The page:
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Title: The interaction of genotype and environment determines variation in the maize kernal ionome

item ASARO, ALEXANDRA - Danforth Plant Science Center
item Ziegler, Gregory
item ZIYOMO, CATHRINE - Danforth Plant Science Center
item HOEKENGA, OWEN - Consultant
item DILKES, BRIAN - Purdue University
item Baxter, Ivan

Submitted to: G3, Genes/Genomes/Genetics
Publication Type: Peer Reviewed Journal
Publication Acceptance Date: 10/17/2016
Publication Date: 12/7/2016
Citation: Asaro, A., Ziegler, G.R., Ziyomo, C., Hoekenga, O., Dilkes, B.P., Baxter, I.R. 2016. The interaction of genotype and environment determines variation in the maize kernal ionome. G3, Genes/Genomes/Genetics. 6(12):4175-4183. doi: 10.1534/g3.116.034827.

Interpretive Summary: Plants take up elements from the soil, a process that is highly regulated by the plant’s genome. In order to look at how maize alters its elemental uptake in response to different environments, we analyzed the kernel elemental content of a population derived from a cross grown 10 different times in six locations. We found that environment had a profound effect on which genetic loci were important for elemental accumulation in the kernel. We also found that the elements are not regulated independently and that mathematical combinations of elements will identify different genetic loci than single element approaches. The mathematical combinations of elements are correlated with environmental variables, suggesting that underlying the observed variation are interactions between genetically controlled factors and environmental variables. Our results suggest that to have a full understanding of elemental accumulation in maize kernels and other food crops, we will need to understand the interactions identified here at the level of the genes and the environmental variables that contribute to loading essential nutrients into seeds.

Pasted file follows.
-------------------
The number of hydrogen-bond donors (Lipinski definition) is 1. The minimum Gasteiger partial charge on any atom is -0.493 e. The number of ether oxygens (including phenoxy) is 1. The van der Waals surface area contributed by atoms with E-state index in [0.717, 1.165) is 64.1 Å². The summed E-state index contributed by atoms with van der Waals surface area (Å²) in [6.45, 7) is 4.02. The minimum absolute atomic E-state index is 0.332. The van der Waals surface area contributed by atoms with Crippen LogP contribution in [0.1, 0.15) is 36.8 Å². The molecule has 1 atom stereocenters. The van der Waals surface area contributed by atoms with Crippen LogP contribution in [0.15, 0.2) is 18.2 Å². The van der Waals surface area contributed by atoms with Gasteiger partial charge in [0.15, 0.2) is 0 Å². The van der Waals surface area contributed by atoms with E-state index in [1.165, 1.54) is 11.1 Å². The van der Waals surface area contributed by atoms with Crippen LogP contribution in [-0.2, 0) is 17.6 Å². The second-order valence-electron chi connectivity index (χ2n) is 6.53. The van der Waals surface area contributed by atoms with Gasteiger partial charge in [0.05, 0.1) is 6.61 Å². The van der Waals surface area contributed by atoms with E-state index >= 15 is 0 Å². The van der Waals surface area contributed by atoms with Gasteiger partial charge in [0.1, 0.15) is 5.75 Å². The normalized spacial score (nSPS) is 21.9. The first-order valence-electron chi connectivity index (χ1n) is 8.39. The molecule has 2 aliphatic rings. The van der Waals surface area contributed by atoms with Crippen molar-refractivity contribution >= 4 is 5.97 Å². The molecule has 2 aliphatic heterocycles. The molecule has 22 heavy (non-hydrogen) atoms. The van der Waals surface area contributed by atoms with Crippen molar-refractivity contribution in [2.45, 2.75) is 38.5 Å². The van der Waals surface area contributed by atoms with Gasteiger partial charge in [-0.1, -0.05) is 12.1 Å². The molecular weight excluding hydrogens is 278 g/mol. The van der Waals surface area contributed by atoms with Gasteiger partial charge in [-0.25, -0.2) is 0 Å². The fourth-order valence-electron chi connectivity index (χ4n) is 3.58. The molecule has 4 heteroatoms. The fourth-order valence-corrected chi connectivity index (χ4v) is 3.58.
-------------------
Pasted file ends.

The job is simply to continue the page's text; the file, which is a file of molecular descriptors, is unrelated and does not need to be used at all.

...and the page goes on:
Technical Abstract: Plants obtain soil-resident elements that support growth and metabolism via water-mediated flow due to transpiration and active transport processes. The availability of elements in the environment can interact with the genetic capacity of the organism to modulate element uptake through plastic adaptive responses, such as homeostasis. In addition, polymorphisms with no or limited adaptive consequence in one environment can dramatically alter element accumulation in another. The complex nature of these interactions suggests that the elemental profile of the plant will vary with the genetic factors influencing accumulation depending on which environment the plant is grown in. In order to investigate genotype by environment interactions underlying elemental accumulation, we analyzed levels of elements in maize kernels of the Intermated B73 x Mo17 (IBM) recombinant inbred population grown in 10 different environments spanning a total of six locations and five different years. We looked for quantitative trait loci controlling elemental accumulation both as independent elemental traits and as co-regulated multi-elemental traits identified using principle components analysis. These two approaches detected two overlapping sets of loci linked to elemental accumulation, many of which were found only in a single growout. By extending our multi-element phenotypes across all of the growouts, we were able to demonstrate that the growth environment has a profound effect on the elemental profile and that some multi-element phenotypes correlate with specific environmental variables. We identified QTL by environment interactions (QEIs) through three methods: linear modeling with environmental covariates, QTL analysis on trait differences between growouts, and QTL analysis on factors obtained from a principle component derived model of ionome variation across environments. Overall, we were able to map 79 elemental QTL, 101 principal component QTL, and several instances of QEI, indicating that elemental profiles are highly heritable, interrelated, and responsive to the environment.